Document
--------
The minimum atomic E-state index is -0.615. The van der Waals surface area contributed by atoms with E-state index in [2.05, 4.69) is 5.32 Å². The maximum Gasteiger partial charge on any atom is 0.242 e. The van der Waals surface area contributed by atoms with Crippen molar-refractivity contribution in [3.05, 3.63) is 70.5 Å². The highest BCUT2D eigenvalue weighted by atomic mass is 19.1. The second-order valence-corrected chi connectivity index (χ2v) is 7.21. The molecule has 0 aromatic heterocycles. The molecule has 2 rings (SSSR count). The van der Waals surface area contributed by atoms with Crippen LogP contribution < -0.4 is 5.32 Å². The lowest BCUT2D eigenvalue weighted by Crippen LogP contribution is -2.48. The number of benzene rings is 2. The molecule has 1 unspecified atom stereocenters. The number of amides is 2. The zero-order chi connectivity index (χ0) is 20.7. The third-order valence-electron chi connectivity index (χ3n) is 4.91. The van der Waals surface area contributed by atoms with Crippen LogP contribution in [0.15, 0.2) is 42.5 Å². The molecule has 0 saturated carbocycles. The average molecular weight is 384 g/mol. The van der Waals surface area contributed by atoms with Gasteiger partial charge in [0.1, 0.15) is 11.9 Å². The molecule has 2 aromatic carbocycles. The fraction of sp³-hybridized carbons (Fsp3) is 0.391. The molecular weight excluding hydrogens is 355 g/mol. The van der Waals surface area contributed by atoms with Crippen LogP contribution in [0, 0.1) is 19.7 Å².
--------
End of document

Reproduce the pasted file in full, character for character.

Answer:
The minimum atomic E-state index is -0.615. The van der Waals surface area contributed by atoms with E-state index in [2.05, 4.69) is 5.32 Å². The maximum Gasteiger partial charge on any atom is 0.242 e. The van der Waals surface area contributed by atoms with Crippen molar-refractivity contribution in [3.05, 3.63) is 70.5 Å². The highest BCUT2D eigenvalue weighted by atomic mass is 19.1. The second-order valence-corrected chi connectivity index (χ2v) is 7.21. The molecule has 0 aromatic heterocycles. The molecule has 2 rings (SSSR count). The van der Waals surface area contributed by atoms with Crippen LogP contribution < -0.4 is 5.32 Å². The lowest BCUT2D eigenvalue weighted by Crippen LogP contribution is -2.48. The number of benzene rings is 2. The molecule has 1 unspecified atom stereocenters. The number of amides is 2. The zero-order chi connectivity index (χ0) is 20.7. The third-order valence-electron chi connectivity index (χ3n) is 4.91. The van der Waals surface area contributed by atoms with Crippen LogP contribution in [0.15, 0.2) is 42.5 Å². The molecule has 0 saturated carbocycles. The average molecular weight is 384 g/mol. The van der Waals surface area contributed by atoms with Gasteiger partial charge in [0.1, 0.15) is 11.9 Å². The molecule has 2 aromatic carbocycles. The fraction of sp³-hybridized carbons (Fsp3) is 0.391. The molecular weight excluding hydrogens is 355 g/mol. The van der Waals surface area contributed by atoms with Crippen LogP contribution in [0, 0.1) is 19.7 Å².